[German Version] (Boris Dorofeevich Jarushevich; Dec 31, 1891, Kovno – Dec 13, 1961, Moscow), Russian metropolitan. In 1922 Nikolai became bishop of Peterhof; in 1940, archbishop of Wolhynien and Luck; in 1941, metropolitan of Kiev; in 1944, metropolitan of Kruticy; in 1946, head of the church foreign office. Nikolai gave full support to Stalin’s foreign policy but worked domestically as an important popular preacher and defender of Orthodoxy. When support of Soviet policy under Nikita Khrushchev …

Russia

(6,682 words)

Author(s): Wasmuth, Jennifer | Grill, Tobias | Felmy, Karl Christian
[German Version] I. General Russia (Russ. Rossiya) has been known by that name only since the early 18th century (Peter the Great). Previously the name Rus’ had been in common use; the earliest documents used it to designate both the land and its people. The origin of the term Rus’, a feminine singular noun, is disputed; etymologically it most likely derives from Finnish Ruotsi (“Sweden”). The historical and geographical heartland of Russia can be defined as the territory of the upper Dvina, the upper Volga, and the upper and middle Dnieper. The southern step…

Rogation

(294 words)

Author(s): Kaczynski, Reiner | Felmy, Karl Christian
[German Version] I. Catholic The city church of Rome took over a pre-Christian field procession held on Apr 25 in honor of Rubigo, the feared divinity of cereal burning, probably in the 4th century; it was developed further under Gregory I. The procession ended at St. Peter’s, where the Eucharist was celebrated. This rogation was later given the name of litania maior, from the litany sung at it. It extended beyond Rome; in 470 it was mandated by Bishop Mamertus of Vienne because of the threat of a poor harvest, and rogationes or litaniae minores, prescribed for the whole of Gaul in 511, …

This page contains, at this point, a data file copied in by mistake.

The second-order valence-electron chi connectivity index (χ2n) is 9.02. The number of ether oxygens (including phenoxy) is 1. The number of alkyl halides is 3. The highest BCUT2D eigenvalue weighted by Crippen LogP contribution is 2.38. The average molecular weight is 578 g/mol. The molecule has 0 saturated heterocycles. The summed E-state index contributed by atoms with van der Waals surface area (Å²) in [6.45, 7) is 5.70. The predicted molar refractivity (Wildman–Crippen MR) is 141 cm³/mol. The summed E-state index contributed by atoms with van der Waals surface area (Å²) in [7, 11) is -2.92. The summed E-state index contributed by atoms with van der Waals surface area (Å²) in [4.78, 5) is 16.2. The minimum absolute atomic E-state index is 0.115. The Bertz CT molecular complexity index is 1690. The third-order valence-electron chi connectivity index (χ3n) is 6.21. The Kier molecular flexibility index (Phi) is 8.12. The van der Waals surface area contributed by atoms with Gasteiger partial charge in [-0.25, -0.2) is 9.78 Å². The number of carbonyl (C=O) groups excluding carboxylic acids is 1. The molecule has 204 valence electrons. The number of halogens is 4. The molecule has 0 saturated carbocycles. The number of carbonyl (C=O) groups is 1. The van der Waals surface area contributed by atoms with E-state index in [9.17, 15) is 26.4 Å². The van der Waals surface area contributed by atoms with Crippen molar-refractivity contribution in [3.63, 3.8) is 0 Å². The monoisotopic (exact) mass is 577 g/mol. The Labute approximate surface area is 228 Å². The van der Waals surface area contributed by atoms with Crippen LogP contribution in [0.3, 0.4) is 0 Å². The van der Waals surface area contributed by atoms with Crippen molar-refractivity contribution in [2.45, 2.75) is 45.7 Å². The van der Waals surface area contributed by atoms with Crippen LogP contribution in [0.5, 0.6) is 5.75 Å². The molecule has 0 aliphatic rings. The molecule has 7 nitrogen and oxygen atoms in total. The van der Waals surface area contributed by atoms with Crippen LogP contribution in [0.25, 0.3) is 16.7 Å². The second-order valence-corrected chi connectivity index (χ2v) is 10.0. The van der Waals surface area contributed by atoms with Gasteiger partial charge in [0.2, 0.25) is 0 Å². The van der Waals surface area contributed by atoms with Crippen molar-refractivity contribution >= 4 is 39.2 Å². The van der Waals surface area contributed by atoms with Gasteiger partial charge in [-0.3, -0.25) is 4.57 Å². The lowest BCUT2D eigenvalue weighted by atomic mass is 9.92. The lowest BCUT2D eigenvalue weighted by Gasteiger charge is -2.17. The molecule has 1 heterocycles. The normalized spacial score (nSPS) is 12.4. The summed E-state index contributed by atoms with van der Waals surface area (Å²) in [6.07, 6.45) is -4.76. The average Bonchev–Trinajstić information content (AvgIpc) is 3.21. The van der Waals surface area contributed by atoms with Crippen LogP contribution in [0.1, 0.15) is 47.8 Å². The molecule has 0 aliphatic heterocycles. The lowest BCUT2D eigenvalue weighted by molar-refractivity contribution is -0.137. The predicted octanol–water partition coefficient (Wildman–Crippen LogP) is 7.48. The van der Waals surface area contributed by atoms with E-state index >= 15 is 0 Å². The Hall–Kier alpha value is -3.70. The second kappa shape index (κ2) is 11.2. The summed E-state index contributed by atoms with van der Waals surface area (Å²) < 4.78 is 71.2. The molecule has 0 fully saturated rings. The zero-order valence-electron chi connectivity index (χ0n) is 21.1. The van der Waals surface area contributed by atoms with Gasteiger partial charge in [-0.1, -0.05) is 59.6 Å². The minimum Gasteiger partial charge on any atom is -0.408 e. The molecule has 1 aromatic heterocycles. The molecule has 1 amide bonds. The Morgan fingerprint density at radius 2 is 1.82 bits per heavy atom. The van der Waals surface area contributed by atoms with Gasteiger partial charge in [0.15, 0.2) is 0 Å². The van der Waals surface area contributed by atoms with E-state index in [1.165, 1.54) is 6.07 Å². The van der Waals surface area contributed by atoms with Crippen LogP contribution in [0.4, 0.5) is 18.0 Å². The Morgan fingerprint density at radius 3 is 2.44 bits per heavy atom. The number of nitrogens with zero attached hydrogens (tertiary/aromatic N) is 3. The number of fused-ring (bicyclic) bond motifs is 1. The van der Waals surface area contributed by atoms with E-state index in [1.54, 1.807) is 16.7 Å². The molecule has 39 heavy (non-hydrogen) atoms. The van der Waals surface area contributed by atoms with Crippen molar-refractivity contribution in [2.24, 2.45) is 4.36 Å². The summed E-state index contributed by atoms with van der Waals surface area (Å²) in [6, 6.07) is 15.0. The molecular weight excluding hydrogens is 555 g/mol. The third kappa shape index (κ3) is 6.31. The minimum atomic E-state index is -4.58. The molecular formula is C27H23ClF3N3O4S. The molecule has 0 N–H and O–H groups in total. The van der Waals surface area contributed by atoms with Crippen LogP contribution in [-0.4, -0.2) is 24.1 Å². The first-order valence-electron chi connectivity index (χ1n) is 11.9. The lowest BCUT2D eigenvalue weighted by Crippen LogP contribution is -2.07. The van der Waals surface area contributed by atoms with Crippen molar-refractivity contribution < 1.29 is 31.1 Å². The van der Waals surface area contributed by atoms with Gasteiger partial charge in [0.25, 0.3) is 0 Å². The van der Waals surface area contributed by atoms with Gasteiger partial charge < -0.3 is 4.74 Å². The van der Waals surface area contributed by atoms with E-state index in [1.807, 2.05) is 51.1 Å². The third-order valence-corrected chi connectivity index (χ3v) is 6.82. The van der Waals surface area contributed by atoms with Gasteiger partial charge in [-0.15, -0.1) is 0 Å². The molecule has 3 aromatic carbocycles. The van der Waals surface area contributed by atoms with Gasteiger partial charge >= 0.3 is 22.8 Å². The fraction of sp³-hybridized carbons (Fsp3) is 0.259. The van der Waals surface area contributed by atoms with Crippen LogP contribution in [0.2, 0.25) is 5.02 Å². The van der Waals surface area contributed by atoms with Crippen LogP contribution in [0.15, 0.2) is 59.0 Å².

Synergism

(1,077 words)

Author(s): Link, Christian | Felmy, Karl Christian
[German Version] I. Dogmatics In general, the term synergy denotes theological conceptions that consider spiritual or ethical cooperation of the human will with divine grace a causal factor in human salvation (Pelagius/Pelagians/Semi-Pelagians). The Reformers followed Augustine of Hippo in rejecting synergism, seeing justification based solely on God’s free grace ( sola gratia) as the only foundation of salvation. Despite the 1999 Joint Declarationon the Doctrine of Justification by the Vatican and the Lutheran World Federation, it remains debatable whether an…

Sacraments

(10,176 words)

Author(s): Köpf, Ulrich | Nocke, Franz-Josef | Felmy, Karl Christian | Kandler, Karl-Hermann | Busch, Eberhard | Et al.
[German Version] I. Church History In Christian usage, the term sacrament has two meanings: a broad meaning corresponding to the New Testament term μυστήριον/ mystḗrion (“mystery”), used as a term for mysteries of the faith in general, and a narrower meaning in the sense of certain liturgical actions that enable believers to share in the salvific grace effected by Christ. While medieval Scholastic theology in the West developed the narrower understanding of sacraments with increasingly precise and subtle definitions, …